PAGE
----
A United States Congress committee has claimed in a report that the Chinese tech firms Huawei and ZTE represent a 'national security risk'.
The House Intelligence Committee said in a draft of a report to be released on Monday.
Huawei and ZTE sell relatively few of their own branded mobile phones in the US, but are two of the world's biggest makers of components in mobile devices.
Globally, ZTE is the fourth biggest maker of mobile phones while Huawei is sixth.
In a draft of a report - seen early by Reuters but set to be released on Monday - the committee said that US intelligence should focus on the espionage 'threat' represented by Chinese tech companies.
It did not detail the threat in the unclassified version of the report, but said both firms should be stopped from acquiring companies or merging with US businesses.
"Huawei and ZTE cannot be trusted to be free of foreign state influence and thus pose a security threat to the United States and to our systems," the report said.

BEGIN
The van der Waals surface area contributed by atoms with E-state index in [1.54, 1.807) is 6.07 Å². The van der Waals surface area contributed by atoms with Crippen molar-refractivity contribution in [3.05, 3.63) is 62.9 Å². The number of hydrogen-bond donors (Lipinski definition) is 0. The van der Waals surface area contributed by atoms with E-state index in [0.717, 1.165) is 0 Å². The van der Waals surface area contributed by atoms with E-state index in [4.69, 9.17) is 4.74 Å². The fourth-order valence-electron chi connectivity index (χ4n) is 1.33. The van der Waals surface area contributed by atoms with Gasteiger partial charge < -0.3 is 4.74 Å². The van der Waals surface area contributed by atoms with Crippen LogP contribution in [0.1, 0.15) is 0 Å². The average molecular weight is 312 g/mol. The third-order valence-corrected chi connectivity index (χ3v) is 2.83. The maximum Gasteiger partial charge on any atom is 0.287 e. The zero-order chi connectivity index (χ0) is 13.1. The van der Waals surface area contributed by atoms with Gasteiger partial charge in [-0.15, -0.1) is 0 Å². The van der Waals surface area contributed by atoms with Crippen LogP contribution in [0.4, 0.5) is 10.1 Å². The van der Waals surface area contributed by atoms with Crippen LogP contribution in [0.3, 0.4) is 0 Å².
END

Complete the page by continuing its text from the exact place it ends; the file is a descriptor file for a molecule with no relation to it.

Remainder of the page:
The panel investigated Huawei and ZTE for 11 months before making its recommendations, but it said both companies had failed to deliver requested information including those which detail its relationship with the Chinese government.
It said it had heard testimony or seen evidence which implicates both companies in bribery and corruption, though no such allegations have been made public or proven.
Huawei's spokesman told Reuters:
"Baseless suggestions otherwise or purporting that Huawei is somehow uniquely vulnerable to cyber mischief ignore technical and commercial realities, recklessly threaten American jobs and innovation, do nothing to protect national security, and should be exposed as dangerous political distractions from legitimate public-private initiatives to address what are global and industry-wide cyber challenges."
In response China's Foreign Ministry urged politicians to "set aside prejudice" and said their "investment in the United States embodies the mutually beneficial nature of Sino-American economic and trade relations".